"Our goal is to revolutionize space transport, so we'll be doing every kind of space transport, except for suborbital. We'll launch satellites of all shapes and sizes, service the space station with cargo and crew, and then the long-term objective is to develop a space transport system that will enable humanity to become a multi-planet species," company founder and chief executive officer Elon Musk said in an interview with SpaceflightNow.com.

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For Want Of A Check Valve

My piece on the SpaceX abort is up at Popular Mechanics.

 

Here’s the bit that got left on the cutting-room floor:

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Spaceflight Now | Falcon Launch Report | SpaceX Dragon spacecraft facts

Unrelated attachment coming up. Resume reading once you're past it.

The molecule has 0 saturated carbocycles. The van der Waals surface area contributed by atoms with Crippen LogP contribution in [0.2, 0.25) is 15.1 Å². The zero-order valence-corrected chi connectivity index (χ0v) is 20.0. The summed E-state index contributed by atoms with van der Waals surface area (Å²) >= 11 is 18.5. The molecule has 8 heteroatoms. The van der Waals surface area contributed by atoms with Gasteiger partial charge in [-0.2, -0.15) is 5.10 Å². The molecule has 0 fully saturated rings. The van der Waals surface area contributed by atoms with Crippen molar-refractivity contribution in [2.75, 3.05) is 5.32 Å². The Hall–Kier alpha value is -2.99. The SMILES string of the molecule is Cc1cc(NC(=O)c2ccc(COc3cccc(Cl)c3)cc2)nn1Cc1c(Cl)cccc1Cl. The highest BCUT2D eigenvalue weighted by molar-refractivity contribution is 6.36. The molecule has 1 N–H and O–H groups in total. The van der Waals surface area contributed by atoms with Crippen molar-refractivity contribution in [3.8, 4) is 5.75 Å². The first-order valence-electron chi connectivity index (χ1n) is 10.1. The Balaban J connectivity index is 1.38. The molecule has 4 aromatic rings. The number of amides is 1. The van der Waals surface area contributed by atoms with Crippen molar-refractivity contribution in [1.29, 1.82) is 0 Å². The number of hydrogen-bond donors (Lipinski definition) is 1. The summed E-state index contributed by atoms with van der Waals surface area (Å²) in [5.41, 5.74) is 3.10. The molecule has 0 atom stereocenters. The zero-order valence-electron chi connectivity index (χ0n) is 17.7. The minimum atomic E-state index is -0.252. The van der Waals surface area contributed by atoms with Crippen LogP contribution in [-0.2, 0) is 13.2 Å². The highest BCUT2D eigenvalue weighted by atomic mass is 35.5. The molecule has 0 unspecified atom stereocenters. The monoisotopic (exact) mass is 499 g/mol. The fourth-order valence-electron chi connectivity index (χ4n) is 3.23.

Spaceflight Now | Falcon Launch Report | SpaceX Dragon spacecraft facts | The NewSpace Daily | Scoop.it

Dragon is a free-flying, reusable spacecraft developed using the best of 21st century technology by SpaceX under NASA's Commercial Orbital Transportation Services (COTS) program. Dragon is made up of a pressurized capsule that will carry pressurized cargo on this mission and an unpressurized trunk that houses its solar panels and can be used to carry unpressurized cargo.

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SpaceX Private Spaceship to Join Robotic Cargo Freighter Ranks

SpaceX Private Spaceship to Join Robotic Cargo Freighter Ranks | The NewSpace Daily | Scoop.it

A new private spaceship is set to join the suite of automated cargo freighters that bring essential supplies to the International Space Station.